With an aging and outdated school facility—parts of it nearly a century old—the Town of Deer Trail was overdue for a new school. Last week, School District 26J welcomed students into an entirely new facility—the first time the community could make such a claim since its heyday in the early 1920s. MOA ARCHITECTURE led the design of the project and Fransen Pittman served as general contractor.
The new Deer Trail PK-12 School is a 74,250-SF facility, which spans Pre-Kindergarten to 12th grade and includes vocational technology classrooms and labs, athletics, commons, administration space and offices, music suite, and multi-purpose performance space. While the facility brings together the entire student population in a single building, it separates primary from secondary school functions even within shared spaces, such as the commons. The two classroom wings split grade levels into different floors and create open, collaborative spaces between the classrooms.
The opening of the facility is well-timed for Deer Trail, as the town experiences steady population growth, driven in part by the outward expansion of the nearby Denver metro area. A new 150-home housing development directly adjacent to the campus epitomizes the area’s ongoing growth.
For this small, rural community, which is located 60 miles east of Denver along the I-70 corridor, the new facility will be more than a school. Housing the new Davies Public Library and providing after-hours access to the fitness center as well as other multi-purpose spaces, the facility will be a true community center. A ribbon-cutting ceremony prior to the District’s back-to-school night gave the community a chance to explore the new building.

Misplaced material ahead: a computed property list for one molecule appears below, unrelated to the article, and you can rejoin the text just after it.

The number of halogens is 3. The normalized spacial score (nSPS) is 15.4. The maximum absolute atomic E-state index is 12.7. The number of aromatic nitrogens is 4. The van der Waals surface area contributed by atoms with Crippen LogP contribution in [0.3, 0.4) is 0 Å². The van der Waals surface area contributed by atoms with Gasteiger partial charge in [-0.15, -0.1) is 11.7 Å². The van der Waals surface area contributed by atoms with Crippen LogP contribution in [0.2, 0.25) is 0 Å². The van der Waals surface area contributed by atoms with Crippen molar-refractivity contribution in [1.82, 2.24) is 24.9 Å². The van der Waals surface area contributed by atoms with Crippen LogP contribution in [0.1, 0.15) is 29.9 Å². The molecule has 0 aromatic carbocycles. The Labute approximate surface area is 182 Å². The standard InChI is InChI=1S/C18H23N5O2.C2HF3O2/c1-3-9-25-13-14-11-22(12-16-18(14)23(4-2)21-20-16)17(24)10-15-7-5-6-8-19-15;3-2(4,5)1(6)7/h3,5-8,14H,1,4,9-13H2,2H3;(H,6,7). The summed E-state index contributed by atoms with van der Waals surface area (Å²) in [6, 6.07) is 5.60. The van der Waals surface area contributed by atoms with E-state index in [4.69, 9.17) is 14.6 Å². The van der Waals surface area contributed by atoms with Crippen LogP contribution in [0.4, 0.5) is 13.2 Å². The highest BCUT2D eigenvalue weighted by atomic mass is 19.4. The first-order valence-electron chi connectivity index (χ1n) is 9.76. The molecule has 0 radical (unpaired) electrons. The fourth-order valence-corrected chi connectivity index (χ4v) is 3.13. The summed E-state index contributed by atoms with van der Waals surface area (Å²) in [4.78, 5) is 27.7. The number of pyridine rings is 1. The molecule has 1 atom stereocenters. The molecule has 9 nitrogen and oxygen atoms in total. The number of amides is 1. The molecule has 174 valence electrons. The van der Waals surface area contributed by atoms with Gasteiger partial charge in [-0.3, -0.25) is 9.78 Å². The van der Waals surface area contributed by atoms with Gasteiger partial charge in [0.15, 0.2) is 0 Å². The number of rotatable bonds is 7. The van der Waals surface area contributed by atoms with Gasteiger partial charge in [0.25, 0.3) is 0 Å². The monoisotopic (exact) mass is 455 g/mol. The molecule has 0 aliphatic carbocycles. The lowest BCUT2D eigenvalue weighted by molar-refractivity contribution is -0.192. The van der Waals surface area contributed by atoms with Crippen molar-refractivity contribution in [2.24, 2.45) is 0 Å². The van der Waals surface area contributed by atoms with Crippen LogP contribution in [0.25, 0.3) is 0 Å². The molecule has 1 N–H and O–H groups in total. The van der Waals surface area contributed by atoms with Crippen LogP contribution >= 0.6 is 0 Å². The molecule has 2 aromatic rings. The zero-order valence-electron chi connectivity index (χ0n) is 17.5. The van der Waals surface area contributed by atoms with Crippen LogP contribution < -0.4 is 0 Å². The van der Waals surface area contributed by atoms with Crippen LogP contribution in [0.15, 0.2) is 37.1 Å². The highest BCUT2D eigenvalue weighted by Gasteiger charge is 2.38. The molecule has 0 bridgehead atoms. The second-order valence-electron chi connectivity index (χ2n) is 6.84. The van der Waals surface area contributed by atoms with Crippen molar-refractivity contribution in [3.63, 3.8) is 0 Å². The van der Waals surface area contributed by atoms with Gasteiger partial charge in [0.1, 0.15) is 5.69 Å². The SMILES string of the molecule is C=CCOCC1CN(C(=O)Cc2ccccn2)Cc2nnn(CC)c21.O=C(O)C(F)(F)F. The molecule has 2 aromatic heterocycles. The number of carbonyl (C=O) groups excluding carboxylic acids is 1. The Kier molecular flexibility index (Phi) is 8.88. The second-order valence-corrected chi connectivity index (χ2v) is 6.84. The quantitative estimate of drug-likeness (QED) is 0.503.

Given the importance of the project to the town, the community was closely involved in the planning and design stages of the campus.
“We always bring the community into our design process for schools,” said Eric Vogel, design principal at MOA. “But for this project, we knew how key it was to really integrate their thinking into this process, knowing how much use the facility would get from the community.”
For over a century, the area around Deer Trail has been a center for agriculture, with an economy based in farming and ranching. The importance of related trade skills to the area informed the design of the facility’s Career & Technical Education (CTE) program, which includes an agriculture laboratory, as well as welding and construction trade laboratories. The program will give students a path to graduation that offers them both a high school diploma and marketable trade skills.
The overall design of the facility offers an open and welcoming presence to the community it serves. Forming the north edge of the courtyard at the school’s main entrance, the classroom wings feature a dramatic profile, with a soaring skillion roof that shelters the second-floor learning commons. Glued laminated timber (glulam) roof beams support the roof, with the ends of the beams extending beyond the edge of the projecting eaves. A south-facing curtainwall clerestory runs underneath the eaves of the skillion roof, pulling daylight into the commons area throughout the day, while the projecting eaves to the west protect the curtainwall glass exterior below from excessive sun in the late afternoon. The building exterior deploys a mixture of durable, low-maintenance materials, including concrete block, brick, and other masonry products, with metal panel at higher elevations.
The new PK-12 campus was made possible by a $28 million grant from the State Board of Education’s Building Excellent Schools Today (BEST) program, with the remainder of the facility’s $36.2 million budget raised through a bond issue to the community. Designed to achieve Collaborative for High Performance Schools (CHPS) certification, the building features several sustainable design strategies, including low-use water fixtures, extensive daylighting, and natural ventilation.